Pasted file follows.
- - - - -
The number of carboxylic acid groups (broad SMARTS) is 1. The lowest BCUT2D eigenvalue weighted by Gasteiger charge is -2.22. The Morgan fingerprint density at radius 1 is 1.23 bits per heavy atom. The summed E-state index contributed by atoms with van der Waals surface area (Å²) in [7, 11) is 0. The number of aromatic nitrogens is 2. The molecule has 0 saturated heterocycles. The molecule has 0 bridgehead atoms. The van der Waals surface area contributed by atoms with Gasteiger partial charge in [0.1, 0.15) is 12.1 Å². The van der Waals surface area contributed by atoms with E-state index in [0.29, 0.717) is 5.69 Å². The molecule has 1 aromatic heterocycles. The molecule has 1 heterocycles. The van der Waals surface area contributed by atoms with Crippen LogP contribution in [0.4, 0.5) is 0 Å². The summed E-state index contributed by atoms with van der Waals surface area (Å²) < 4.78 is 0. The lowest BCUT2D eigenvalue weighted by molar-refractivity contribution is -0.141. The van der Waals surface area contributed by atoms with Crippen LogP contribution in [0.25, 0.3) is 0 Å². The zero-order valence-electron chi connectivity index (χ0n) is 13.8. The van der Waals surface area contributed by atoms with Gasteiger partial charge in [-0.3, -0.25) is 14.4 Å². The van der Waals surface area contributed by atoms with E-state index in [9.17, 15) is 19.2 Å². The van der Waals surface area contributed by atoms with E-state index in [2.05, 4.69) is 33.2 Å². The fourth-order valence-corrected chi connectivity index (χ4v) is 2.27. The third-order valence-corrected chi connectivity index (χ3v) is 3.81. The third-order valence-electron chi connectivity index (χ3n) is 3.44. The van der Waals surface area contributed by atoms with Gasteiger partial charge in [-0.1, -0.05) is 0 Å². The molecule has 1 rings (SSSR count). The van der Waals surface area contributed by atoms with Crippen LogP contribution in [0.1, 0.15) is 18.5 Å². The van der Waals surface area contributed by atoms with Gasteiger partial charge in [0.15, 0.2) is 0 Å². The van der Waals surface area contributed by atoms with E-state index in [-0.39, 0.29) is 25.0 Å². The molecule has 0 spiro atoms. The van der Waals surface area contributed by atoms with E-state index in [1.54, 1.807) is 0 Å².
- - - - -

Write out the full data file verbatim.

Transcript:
The number of carboxylic acid groups (broad SMARTS) is 1. The lowest BCUT2D eigenvalue weighted by Gasteiger charge is -2.22. The Morgan fingerprint density at radius 1 is 1.23 bits per heavy atom. The summed E-state index contributed by atoms with van der Waals surface area (Å²) in [7, 11) is 0. The number of aromatic nitrogens is 2. The molecule has 0 saturated heterocycles. The molecule has 0 bridgehead atoms. The van der Waals surface area contributed by atoms with Gasteiger partial charge in [0.1, 0.15) is 12.1 Å². The van der Waals surface area contributed by atoms with E-state index in [0.29, 0.717) is 5.69 Å². The molecule has 1 aromatic heterocycles. The molecule has 1 heterocycles. The van der Waals surface area contributed by atoms with Crippen LogP contribution in [0.4, 0.5) is 0 Å². The summed E-state index contributed by atoms with van der Waals surface area (Å²) < 4.78 is 0. The lowest BCUT2D eigenvalue weighted by molar-refractivity contribution is -0.141. The van der Waals surface area contributed by atoms with Crippen LogP contribution in [0.25, 0.3) is 0 Å². The zero-order valence-electron chi connectivity index (χ0n) is 13.8. The van der Waals surface area contributed by atoms with Gasteiger partial charge in [-0.3, -0.25) is 14.4 Å². The van der Waals surface area contributed by atoms with E-state index in [9.17, 15) is 19.2 Å². The van der Waals surface area contributed by atoms with E-state index in [2.05, 4.69) is 33.2 Å². The fourth-order valence-corrected chi connectivity index (χ4v) is 2.27. The third-order valence-corrected chi connectivity index (χ3v) is 3.81. The third-order valence-electron chi connectivity index (χ3n) is 3.44. The van der Waals surface area contributed by atoms with Gasteiger partial charge in [-0.1, -0.05) is 0 Å². The molecule has 1 rings (SSSR count). The van der Waals surface area contributed by atoms with Crippen LogP contribution in [0.1, 0.15) is 18.5 Å². The van der Waals surface area contributed by atoms with Gasteiger partial charge in [0.15, 0.2) is 0 Å². The van der Waals surface area contributed by atoms with E-state index in [-0.39, 0.29) is 25.0 Å². The molecule has 0 spiro atoms. The van der Waals surface area contributed by atoms with E-state index in [1.54, 1.807) is 0 Å².